news The Queensland Government has inked a comprehensive whole-of-govt software licensing deal with Microsoft that will reportedly see all of its agencies migrate to Windows 7.
Up to 150,000 employees will be covered by the arrangement, which will also fuel the state’s migration to standardised email and server platforms, according to a statement issued by state ICT Minister Robert Schwarten this week.
The AustralianIT has reported comments by Schwarten to the effect that every government agency will migrate to Microsoft’s latest desktop offering.
The state is known to be currently engaged in one of Australia’s largest roll-outs of Microsoft’s Exchange email platform, with the project slated to impact some 80,000 email accounts.
In the statement, Schwarten said a panel of large account resellers was being established after an invited request for tender process. “A panel arrangement is the most useful and cost-effective solution for government as it promotes responsive service from the resellers as well as offering variety at competitive prices,” he said.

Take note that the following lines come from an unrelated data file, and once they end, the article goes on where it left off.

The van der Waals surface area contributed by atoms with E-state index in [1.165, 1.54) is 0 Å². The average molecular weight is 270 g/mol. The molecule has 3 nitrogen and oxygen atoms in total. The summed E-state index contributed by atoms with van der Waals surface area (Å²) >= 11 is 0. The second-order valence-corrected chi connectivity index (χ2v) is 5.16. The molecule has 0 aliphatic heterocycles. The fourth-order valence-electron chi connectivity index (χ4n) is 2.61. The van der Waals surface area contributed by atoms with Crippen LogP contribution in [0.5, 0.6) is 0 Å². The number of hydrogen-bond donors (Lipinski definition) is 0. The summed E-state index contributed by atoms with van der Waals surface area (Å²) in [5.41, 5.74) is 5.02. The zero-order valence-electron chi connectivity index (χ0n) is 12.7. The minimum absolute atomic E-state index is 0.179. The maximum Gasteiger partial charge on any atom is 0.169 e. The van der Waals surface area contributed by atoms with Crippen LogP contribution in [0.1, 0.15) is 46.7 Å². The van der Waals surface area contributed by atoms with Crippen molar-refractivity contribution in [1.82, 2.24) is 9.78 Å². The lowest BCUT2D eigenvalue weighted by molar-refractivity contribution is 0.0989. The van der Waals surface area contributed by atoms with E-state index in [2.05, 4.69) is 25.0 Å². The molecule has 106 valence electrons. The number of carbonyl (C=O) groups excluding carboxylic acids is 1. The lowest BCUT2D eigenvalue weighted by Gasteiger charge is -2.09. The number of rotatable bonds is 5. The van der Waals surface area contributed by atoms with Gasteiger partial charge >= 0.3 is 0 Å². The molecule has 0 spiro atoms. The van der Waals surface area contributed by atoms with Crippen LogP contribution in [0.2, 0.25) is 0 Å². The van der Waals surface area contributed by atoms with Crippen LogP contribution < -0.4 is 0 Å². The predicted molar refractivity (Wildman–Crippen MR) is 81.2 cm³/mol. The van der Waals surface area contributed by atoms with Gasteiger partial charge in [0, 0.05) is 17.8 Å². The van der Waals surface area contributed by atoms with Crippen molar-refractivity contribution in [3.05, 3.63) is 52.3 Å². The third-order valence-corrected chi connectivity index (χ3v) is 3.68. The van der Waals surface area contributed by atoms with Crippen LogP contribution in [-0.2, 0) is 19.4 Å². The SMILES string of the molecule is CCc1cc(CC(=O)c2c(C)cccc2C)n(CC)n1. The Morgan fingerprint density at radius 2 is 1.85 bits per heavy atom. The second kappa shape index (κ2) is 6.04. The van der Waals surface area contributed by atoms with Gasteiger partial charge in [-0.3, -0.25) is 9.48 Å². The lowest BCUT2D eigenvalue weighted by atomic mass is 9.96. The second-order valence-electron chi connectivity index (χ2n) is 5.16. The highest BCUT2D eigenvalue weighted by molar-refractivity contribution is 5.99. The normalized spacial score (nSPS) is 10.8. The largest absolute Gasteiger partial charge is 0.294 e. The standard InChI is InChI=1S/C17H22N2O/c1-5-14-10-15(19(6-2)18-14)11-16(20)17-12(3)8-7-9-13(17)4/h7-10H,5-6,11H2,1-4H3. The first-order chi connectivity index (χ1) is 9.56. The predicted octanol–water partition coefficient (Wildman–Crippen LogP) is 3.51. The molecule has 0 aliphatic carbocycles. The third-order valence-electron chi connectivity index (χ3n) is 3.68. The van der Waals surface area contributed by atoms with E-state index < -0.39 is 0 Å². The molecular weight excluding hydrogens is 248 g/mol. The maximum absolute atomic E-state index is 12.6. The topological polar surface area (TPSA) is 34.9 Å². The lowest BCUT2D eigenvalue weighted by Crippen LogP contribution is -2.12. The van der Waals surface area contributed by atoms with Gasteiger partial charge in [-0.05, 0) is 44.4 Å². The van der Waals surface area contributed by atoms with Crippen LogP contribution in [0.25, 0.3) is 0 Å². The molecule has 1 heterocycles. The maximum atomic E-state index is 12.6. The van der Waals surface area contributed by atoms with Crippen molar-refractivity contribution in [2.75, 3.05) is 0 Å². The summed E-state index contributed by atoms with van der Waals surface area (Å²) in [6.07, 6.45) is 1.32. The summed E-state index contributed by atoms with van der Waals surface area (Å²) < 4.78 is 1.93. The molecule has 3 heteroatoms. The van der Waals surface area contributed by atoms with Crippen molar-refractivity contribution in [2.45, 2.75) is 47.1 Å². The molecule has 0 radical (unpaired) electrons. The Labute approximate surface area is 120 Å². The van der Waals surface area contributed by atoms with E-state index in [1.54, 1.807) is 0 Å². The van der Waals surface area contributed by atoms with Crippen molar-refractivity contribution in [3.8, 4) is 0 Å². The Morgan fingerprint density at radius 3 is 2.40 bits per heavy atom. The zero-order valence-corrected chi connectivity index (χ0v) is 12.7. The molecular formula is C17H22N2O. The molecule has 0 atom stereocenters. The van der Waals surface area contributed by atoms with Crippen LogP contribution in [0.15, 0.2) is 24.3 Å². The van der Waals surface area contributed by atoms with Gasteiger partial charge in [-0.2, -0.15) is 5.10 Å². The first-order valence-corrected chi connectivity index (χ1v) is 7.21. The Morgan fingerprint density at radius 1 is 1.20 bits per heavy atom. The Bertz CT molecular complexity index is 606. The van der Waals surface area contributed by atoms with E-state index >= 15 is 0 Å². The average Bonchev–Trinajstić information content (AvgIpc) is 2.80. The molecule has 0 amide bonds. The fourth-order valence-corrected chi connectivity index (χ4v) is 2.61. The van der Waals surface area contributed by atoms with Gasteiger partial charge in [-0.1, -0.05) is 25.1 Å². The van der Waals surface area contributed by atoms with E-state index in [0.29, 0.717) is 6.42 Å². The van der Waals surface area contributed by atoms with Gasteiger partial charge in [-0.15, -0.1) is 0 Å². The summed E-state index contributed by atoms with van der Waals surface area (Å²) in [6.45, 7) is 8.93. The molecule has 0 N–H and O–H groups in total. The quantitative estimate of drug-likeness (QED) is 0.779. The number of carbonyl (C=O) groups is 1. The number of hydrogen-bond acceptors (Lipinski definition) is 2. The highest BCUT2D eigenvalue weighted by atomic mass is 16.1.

The state has billed the initiative as part of its ‘Towards Q2 through ICT” strategy which is aimed at enhancing service delivery while saving money through a program of ICT modernisation.
“Such an approach will support our ‘one government’ vision and bring about benefits for government including simplified purchasing processes, better control of software assets and savings,” Schwarten said.
The news comes as the state has recently taken other actions to reform its approach to ICT.
For example in December ZDNet.com.au reported Queensland had split its chief information office into three separate units, with the division’s executive director Alan Chapman being forced to apply for a new role.
Image credit: Microsoft